Report: KGO 810 tumbles in 25-54 demo

“Radio Equalizer” Brian Maloney reports that Arbitron’s switch from diaries to Portable People Meters has crushed KGO 810’s legendary ratings into tiny bits. He writes: Late last week, the first PPM report representing July 2008 was released to clients and obtained by your Radio Equalizer. … While the station did retain its number one position in the overall 12 and older demographic, it was killed in the all-important Adults 25-54 segment. Because advertising rates are set based on a station’s

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Radio people meters due here by spring

Ben Fong-Torres, writing in the Chron, describes the changes ahead for the local radio industry when the ratings system switches from diaries to the Portable People Meter, which a listener wears. The meter (shown here next to the base station) is the size of a beeper and it captures silent codes radio stations will send out. Survey participants place the meter at the end of the day in the base station to recharge the battery and to send collected codes

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KGO 810 back on top, KCBS moves up

The latest Arbitrends for listeners 12 and older show KGO-AM NewsTalk 810 is back in first place. During the November-January period, KGO slipped out of the first place for the first time in 29 years. The new figures also show All News KCBS-AM 740 has moved up from fourth to third. These numbers (via AllAccess.com) reflect overall audience levels, while advertisers are more concerned about specific demographics.

Chron buries layoff story on page C2

Tune in to any of the local TV or radio news stations today (May 18), and one of the top stories — if not the top story— was the Chronicle’s decision to cut 25% of its news staff. Both KGO-AM 810 and KCBS-AM 740 offered “team coverage” with multiple reports. KCBS did an extended interview with UC Berkeley faculty member and former “60 Minutes” producer Lowell Bergman (click here to hear podcast). KCBS also interviewed Phil Matier, who works for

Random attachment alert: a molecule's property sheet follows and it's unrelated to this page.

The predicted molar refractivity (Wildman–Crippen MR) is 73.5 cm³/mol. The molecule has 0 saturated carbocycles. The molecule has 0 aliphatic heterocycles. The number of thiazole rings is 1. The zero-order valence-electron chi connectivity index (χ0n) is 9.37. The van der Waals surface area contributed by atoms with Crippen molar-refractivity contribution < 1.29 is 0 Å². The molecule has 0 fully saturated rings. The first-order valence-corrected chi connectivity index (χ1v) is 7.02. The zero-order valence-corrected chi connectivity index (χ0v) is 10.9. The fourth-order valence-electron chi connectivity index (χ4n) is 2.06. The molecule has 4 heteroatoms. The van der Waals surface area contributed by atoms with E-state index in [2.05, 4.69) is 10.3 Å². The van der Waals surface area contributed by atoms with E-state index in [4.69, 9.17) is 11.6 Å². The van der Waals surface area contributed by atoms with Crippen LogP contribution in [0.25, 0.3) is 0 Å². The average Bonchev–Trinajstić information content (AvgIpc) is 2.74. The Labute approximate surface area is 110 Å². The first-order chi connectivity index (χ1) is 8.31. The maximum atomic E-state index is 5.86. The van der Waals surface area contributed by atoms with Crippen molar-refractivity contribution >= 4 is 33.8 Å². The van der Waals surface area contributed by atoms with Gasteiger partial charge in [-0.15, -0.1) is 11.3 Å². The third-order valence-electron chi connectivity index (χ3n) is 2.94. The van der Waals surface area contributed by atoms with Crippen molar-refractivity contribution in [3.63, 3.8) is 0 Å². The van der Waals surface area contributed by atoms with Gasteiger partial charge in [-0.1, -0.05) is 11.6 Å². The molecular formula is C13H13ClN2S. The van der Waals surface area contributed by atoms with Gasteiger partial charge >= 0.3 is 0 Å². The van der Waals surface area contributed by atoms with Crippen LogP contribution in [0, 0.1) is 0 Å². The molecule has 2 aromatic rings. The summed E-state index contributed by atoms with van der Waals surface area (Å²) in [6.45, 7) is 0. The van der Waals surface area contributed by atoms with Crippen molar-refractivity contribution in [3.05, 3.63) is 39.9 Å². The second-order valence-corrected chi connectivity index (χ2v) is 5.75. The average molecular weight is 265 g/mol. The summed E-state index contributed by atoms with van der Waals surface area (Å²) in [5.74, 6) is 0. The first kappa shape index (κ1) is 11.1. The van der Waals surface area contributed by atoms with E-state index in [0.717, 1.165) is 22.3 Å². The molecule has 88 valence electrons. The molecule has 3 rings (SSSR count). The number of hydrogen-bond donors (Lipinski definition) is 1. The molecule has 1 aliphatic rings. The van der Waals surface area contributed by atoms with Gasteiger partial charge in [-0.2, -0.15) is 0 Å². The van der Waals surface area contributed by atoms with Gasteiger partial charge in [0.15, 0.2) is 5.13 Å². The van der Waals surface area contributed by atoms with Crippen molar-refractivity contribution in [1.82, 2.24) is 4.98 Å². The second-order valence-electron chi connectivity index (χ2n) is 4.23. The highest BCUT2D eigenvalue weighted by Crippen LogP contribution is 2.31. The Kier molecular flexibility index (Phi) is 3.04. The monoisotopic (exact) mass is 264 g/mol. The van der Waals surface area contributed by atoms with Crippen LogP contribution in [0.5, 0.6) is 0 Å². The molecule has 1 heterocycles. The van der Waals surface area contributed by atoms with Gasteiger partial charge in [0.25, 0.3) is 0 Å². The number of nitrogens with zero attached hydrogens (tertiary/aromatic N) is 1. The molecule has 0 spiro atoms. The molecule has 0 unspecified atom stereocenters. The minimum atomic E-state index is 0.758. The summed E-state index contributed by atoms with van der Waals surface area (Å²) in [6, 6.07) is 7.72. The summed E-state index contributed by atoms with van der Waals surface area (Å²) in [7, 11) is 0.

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KCBS’s Jeff Bell writes book about disorder

KCBS AM 740 afternoon co-anchor Jeff Bell (pictured) has written a book about his struggle with obsessive-compulsive disorder called “Rewind, Replay, Repeat.” Ben Fong-Torres says in the Chron that the book is a fascinating read: “He knew there was something askew when he found himself fretting over a cabin cruiser that he may have bumped into while piloting his own boat. The cruiser was docked and seemed unscathed, but Bell found himself constantly returning to the dock, detouring from his

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Alice’s morning show No. 1 in key demo

The Spring Arbitron radio ratings are out for the San Francisco and San Jose markets, and it’s no surprise that KGO remains No. 1 followed by KOIT-FM, KCBS-AM, Classical KDFC, and urban KMEL-FM. Those have been the top 5 stations for a long time. But in the key 25-54 demographic, CBS-owned Alice Radio (KLLC-FM, 97.3) is now No. 1 in the morning drive with the show “Sarah and No Name.” Brad Kava of the Merc writes that “Sarah and No

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Change at the top for KCBS 740

CBS Radio is moving its Seattle programming director, Mike Preston, to San Francisco where he will have the newly created title of VP/Programming for News (KCBS-AM 740) and Classic Hits (KFRC-FM 99.7). Ed Cavagnaro will continue as director of news and programming for KCBS, according to RadioandRecords.com. Additionally, Ken Kohl, who launched CBS Radio’s Free FM (KIFR 106.9), will now become vice president of news and talk programming for CBS Radio’s six-station Bay Area cluster. Kohl previously was Northern California

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KGO-AM, KOIT, KDFC lead radio ratings

The San Francisco fall 2005 Arbitron radio ratings are out and while perennial leader KGO-AM was first, like usual, it was down from 6.4% to 6.1%. Moving up, however, was KOIT followed by classical KDFC. Ben Fong-Torres, in his monthly Chronicle column on radio, mentions the ratings, too. He also says radio stations have formed an alliance to ensure that all of the stations use the same system to deliver dlgital radio, which will mean clearer sound (no static) and

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CBS to deliver all-news radio with FM sound

In the past few days, three radio broadcasting companies serving the Bay Area (CBS, Bonneville and Clear Channel) announced plans to flood the airwaves with new HD channels to deliver niche formats to listeners. Most of the additional channels will air music, but CBS Radio said that one of its new FM stations here will have an all-news format. The CBS news release didn’t elaborate on its new all-news station, but it’s likely to be a simulcast of KCBS-AM 740.

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